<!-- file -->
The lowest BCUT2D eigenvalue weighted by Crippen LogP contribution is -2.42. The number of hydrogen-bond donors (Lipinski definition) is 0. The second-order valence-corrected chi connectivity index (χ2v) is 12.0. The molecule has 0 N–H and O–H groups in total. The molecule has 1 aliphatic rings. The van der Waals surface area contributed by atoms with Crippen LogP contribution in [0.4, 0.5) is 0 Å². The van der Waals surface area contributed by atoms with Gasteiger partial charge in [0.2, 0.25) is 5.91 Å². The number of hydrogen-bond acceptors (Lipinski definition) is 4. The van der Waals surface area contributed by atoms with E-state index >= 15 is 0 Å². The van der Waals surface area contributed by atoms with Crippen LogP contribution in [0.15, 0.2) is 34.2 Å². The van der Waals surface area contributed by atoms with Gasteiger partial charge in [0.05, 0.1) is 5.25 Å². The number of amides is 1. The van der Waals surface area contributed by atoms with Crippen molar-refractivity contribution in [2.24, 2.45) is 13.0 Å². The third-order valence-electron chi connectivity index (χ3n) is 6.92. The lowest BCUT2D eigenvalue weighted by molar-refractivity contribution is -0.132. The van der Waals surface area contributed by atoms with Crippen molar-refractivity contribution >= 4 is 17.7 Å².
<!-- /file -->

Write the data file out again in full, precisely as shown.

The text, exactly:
The lowest BCUT2D eigenvalue weighted by Crippen LogP contribution is -2.42. The number of hydrogen-bond donors (Lipinski definition) is 0. The second-order valence-corrected chi connectivity index (χ2v) is 12.0. The molecule has 0 N–H and O–H groups in total. The molecule has 1 aliphatic rings. The van der Waals surface area contributed by atoms with Crippen LogP contribution in [0.4, 0.5) is 0 Å². The van der Waals surface area contributed by atoms with Gasteiger partial charge in [0.2, 0.25) is 5.91 Å². The number of hydrogen-bond acceptors (Lipinski definition) is 4. The van der Waals surface area contributed by atoms with E-state index >= 15 is 0 Å². The van der Waals surface area contributed by atoms with Crippen LogP contribution in [0.15, 0.2) is 34.2 Å². The van der Waals surface area contributed by atoms with Gasteiger partial charge in [0.05, 0.1) is 5.25 Å². The number of amides is 1. The van der Waals surface area contributed by atoms with Crippen molar-refractivity contribution in [2.24, 2.45) is 13.0 Å². The third-order valence-electron chi connectivity index (χ3n) is 6.92. The lowest BCUT2D eigenvalue weighted by molar-refractivity contribution is -0.132. The van der Waals surface area contributed by atoms with Crippen molar-refractivity contribution >= 4 is 17.7 Å².